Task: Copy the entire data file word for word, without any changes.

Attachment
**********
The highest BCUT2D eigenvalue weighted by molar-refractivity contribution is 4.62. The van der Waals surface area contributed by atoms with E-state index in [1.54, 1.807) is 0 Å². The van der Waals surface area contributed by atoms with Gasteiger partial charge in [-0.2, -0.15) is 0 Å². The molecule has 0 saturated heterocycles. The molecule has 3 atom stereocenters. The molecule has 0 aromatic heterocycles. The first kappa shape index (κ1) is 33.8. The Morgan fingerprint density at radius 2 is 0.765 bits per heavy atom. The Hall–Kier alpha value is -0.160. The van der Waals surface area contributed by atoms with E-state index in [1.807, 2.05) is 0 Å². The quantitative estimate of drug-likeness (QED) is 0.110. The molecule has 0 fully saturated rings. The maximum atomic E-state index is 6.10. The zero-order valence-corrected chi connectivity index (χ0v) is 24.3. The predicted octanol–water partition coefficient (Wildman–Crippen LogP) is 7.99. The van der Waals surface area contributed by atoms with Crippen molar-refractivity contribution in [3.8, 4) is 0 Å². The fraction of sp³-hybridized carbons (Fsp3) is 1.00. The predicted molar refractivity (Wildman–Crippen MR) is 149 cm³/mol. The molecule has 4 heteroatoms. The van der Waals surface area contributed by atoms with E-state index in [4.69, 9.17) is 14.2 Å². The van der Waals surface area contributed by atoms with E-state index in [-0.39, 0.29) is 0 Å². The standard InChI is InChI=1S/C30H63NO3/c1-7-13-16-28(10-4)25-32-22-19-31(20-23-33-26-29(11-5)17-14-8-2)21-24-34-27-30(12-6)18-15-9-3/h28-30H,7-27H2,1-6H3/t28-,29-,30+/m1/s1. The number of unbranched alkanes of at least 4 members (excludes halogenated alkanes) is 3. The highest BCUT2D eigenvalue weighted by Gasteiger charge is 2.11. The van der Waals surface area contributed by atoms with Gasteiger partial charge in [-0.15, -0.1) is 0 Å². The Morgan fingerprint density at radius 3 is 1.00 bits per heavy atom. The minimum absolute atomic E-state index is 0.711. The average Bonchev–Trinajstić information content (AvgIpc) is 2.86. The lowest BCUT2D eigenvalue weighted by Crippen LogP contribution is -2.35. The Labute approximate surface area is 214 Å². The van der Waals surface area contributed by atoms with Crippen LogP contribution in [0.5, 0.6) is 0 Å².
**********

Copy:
The highest BCUT2D eigenvalue weighted by molar-refractivity contribution is 4.62. The van der Waals surface area contributed by atoms with E-state index in [1.54, 1.807) is 0 Å². The van der Waals surface area contributed by atoms with Gasteiger partial charge in [-0.2, -0.15) is 0 Å². The molecule has 0 saturated heterocycles. The molecule has 3 atom stereocenters. The molecule has 0 aromatic heterocycles. The first kappa shape index (κ1) is 33.8. The Morgan fingerprint density at radius 2 is 0.765 bits per heavy atom. The Hall–Kier alpha value is -0.160. The van der Waals surface area contributed by atoms with E-state index in [1.807, 2.05) is 0 Å². The quantitative estimate of drug-likeness (QED) is 0.110. The molecule has 0 fully saturated rings. The maximum atomic E-state index is 6.10. The zero-order valence-corrected chi connectivity index (χ0v) is 24.3. The predicted octanol–water partition coefficient (Wildman–Crippen LogP) is 7.99. The van der Waals surface area contributed by atoms with Crippen molar-refractivity contribution in [3.8, 4) is 0 Å². The fraction of sp³-hybridized carbons (Fsp3) is 1.00. The predicted molar refractivity (Wildman–Crippen MR) is 149 cm³/mol. The molecule has 4 heteroatoms. The van der Waals surface area contributed by atoms with E-state index in [4.69, 9.17) is 14.2 Å². The van der Waals surface area contributed by atoms with E-state index in [-0.39, 0.29) is 0 Å². The standard InChI is InChI=1S/C30H63NO3/c1-7-13-16-28(10-4)25-32-22-19-31(20-23-33-26-29(11-5)17-14-8-2)21-24-34-27-30(12-6)18-15-9-3/h28-30H,7-27H2,1-6H3/t28-,29-,30+/m1/s1. The number of unbranched alkanes of at least 4 members (excludes halogenated alkanes) is 3. The highest BCUT2D eigenvalue weighted by Gasteiger charge is 2.11. The van der Waals surface area contributed by atoms with Gasteiger partial charge in [-0.15, -0.1) is 0 Å². The Morgan fingerprint density at radius 3 is 1.00 bits per heavy atom. The minimum absolute atomic E-state index is 0.711. The average Bonchev–Trinajstić information content (AvgIpc) is 2.86. The lowest BCUT2D eigenvalue weighted by Crippen LogP contribution is -2.35. The Labute approximate surface area is 214 Å². The van der Waals surface area contributed by atoms with Crippen LogP contribution in [0.5, 0.6) is 0 Å².